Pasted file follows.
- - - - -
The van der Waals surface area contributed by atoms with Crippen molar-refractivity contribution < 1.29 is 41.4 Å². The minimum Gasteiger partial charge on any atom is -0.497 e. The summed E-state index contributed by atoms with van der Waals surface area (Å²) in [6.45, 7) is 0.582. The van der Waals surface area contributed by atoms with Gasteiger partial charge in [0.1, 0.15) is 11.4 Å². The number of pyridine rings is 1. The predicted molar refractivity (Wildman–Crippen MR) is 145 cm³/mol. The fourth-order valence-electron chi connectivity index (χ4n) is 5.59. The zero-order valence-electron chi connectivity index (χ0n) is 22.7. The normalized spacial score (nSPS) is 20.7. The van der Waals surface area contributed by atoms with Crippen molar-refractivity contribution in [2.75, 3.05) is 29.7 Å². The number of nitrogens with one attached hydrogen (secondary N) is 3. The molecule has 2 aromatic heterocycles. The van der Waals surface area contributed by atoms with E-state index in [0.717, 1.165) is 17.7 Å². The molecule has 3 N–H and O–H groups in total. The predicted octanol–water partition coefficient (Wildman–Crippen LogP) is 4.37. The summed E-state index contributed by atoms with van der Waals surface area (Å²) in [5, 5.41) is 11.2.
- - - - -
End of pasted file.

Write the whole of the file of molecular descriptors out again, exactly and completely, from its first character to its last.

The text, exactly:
The van der Waals surface area contributed by atoms with Crippen molar-refractivity contribution < 1.29 is 41.4 Å². The minimum Gasteiger partial charge on any atom is -0.497 e. The summed E-state index contributed by atoms with van der Waals surface area (Å²) in [6.45, 7) is 0.582. The van der Waals surface area contributed by atoms with Gasteiger partial charge in [0.1, 0.15) is 11.4 Å². The number of pyridine rings is 1. The predicted molar refractivity (Wildman–Crippen MR) is 145 cm³/mol. The fourth-order valence-electron chi connectivity index (χ4n) is 5.59. The zero-order valence-electron chi connectivity index (χ0n) is 22.7. The normalized spacial score (nSPS) is 20.7. The van der Waals surface area contributed by atoms with Crippen molar-refractivity contribution in [2.75, 3.05) is 29.7 Å². The number of nitrogens with one attached hydrogen (secondary N) is 3. The molecule has 2 aromatic heterocycles. The van der Waals surface area contributed by atoms with E-state index in [0.717, 1.165) is 17.7 Å². The molecule has 3 N–H and O–H groups in total. The predicted octanol–water partition coefficient (Wildman–Crippen LogP) is 4.37. The summed E-state index contributed by atoms with van der Waals surface area (Å²) in [5, 5.41) is 11.2.